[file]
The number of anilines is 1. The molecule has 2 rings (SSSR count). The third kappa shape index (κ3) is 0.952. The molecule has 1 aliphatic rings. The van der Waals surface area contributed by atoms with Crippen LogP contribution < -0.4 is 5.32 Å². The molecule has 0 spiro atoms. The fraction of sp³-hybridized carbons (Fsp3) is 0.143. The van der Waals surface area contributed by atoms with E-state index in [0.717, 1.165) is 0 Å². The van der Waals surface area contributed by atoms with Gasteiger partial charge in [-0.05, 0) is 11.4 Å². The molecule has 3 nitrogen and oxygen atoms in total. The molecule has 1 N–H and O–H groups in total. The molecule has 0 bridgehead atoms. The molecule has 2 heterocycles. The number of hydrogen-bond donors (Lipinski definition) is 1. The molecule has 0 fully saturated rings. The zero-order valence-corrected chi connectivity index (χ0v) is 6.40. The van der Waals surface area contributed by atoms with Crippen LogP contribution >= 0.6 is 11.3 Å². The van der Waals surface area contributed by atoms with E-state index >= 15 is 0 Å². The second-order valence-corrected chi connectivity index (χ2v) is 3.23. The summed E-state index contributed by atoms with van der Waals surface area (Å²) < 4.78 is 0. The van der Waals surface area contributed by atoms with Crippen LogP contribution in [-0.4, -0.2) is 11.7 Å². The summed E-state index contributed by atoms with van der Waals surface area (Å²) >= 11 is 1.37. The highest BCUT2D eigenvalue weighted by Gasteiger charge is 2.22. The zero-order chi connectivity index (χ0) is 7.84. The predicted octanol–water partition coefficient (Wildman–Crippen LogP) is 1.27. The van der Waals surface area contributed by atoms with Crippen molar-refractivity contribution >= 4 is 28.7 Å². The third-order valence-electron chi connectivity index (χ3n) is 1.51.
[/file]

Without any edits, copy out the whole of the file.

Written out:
The number of anilines is 1. The molecule has 2 rings (SSSR count). The third kappa shape index (κ3) is 0.952. The molecule has 1 aliphatic rings. The van der Waals surface area contributed by atoms with Crippen LogP contribution < -0.4 is 5.32 Å². The molecule has 0 spiro atoms. The fraction of sp³-hybridized carbons (Fsp3) is 0.143. The van der Waals surface area contributed by atoms with E-state index in [0.717, 1.165) is 0 Å². The van der Waals surface area contributed by atoms with Gasteiger partial charge in [-0.05, 0) is 11.4 Å². The molecule has 3 nitrogen and oxygen atoms in total. The molecule has 1 N–H and O–H groups in total. The molecule has 0 bridgehead atoms. The molecule has 2 heterocycles. The number of hydrogen-bond donors (Lipinski definition) is 1. The molecule has 0 fully saturated rings. The zero-order valence-corrected chi connectivity index (χ0v) is 6.40. The van der Waals surface area contributed by atoms with Crippen LogP contribution >= 0.6 is 11.3 Å². The van der Waals surface area contributed by atoms with E-state index >= 15 is 0 Å². The second-order valence-corrected chi connectivity index (χ2v) is 3.23. The summed E-state index contributed by atoms with van der Waals surface area (Å²) < 4.78 is 0. The van der Waals surface area contributed by atoms with Crippen LogP contribution in [-0.4, -0.2) is 11.7 Å². The summed E-state index contributed by atoms with van der Waals surface area (Å²) >= 11 is 1.37. The highest BCUT2D eigenvalue weighted by Gasteiger charge is 2.22. The zero-order chi connectivity index (χ0) is 7.84. The predicted octanol–water partition coefficient (Wildman–Crippen LogP) is 1.27. The van der Waals surface area contributed by atoms with Crippen molar-refractivity contribution >= 4 is 28.7 Å². The third-order valence-electron chi connectivity index (χ3n) is 1.51.